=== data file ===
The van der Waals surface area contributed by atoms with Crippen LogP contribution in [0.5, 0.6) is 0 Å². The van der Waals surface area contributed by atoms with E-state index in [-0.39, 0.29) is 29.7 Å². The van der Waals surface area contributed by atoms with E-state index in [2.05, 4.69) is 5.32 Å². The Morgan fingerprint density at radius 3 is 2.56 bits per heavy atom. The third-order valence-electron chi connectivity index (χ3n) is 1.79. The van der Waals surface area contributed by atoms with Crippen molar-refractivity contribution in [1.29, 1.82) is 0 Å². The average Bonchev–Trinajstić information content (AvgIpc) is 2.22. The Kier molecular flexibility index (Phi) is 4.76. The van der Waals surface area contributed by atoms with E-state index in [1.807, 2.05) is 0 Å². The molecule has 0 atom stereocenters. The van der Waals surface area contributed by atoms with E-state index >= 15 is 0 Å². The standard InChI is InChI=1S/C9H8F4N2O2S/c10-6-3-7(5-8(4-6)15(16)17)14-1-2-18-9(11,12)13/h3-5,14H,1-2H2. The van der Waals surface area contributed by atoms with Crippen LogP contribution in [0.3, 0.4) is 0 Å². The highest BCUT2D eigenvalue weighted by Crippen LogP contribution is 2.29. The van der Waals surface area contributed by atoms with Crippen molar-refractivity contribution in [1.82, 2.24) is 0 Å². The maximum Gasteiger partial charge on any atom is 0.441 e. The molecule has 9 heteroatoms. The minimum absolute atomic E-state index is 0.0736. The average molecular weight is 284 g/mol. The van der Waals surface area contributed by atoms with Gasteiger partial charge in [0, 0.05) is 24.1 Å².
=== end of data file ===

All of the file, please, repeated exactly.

The van der Waals surface area contributed by atoms with Crippen LogP contribution in [0.5, 0.6) is 0 Å². The van der Waals surface area contributed by atoms with E-state index in [-0.39, 0.29) is 29.7 Å². The van der Waals surface area contributed by atoms with E-state index in [2.05, 4.69) is 5.32 Å². The Morgan fingerprint density at radius 3 is 2.56 bits per heavy atom. The third-order valence-electron chi connectivity index (χ3n) is 1.79. The van der Waals surface area contributed by atoms with Crippen molar-refractivity contribution in [1.29, 1.82) is 0 Å². The average Bonchev–Trinajstić information content (AvgIpc) is 2.22. The Kier molecular flexibility index (Phi) is 4.76. The van der Waals surface area contributed by atoms with E-state index in [1.807, 2.05) is 0 Å². The molecule has 0 atom stereocenters. The van der Waals surface area contributed by atoms with E-state index >= 15 is 0 Å². The standard InChI is InChI=1S/C9H8F4N2O2S/c10-6-3-7(5-8(4-6)15(16)17)14-1-2-18-9(11,12)13/h3-5,14H,1-2H2. The van der Waals surface area contributed by atoms with Crippen LogP contribution in [0.3, 0.4) is 0 Å². The highest BCUT2D eigenvalue weighted by Crippen LogP contribution is 2.29. The van der Waals surface area contributed by atoms with Crippen molar-refractivity contribution in [1.82, 2.24) is 0 Å². The maximum Gasteiger partial charge on any atom is 0.441 e. The molecule has 9 heteroatoms. The minimum absolute atomic E-state index is 0.0736. The average molecular weight is 284 g/mol. The van der Waals surface area contributed by atoms with Gasteiger partial charge in [0, 0.05) is 24.1 Å².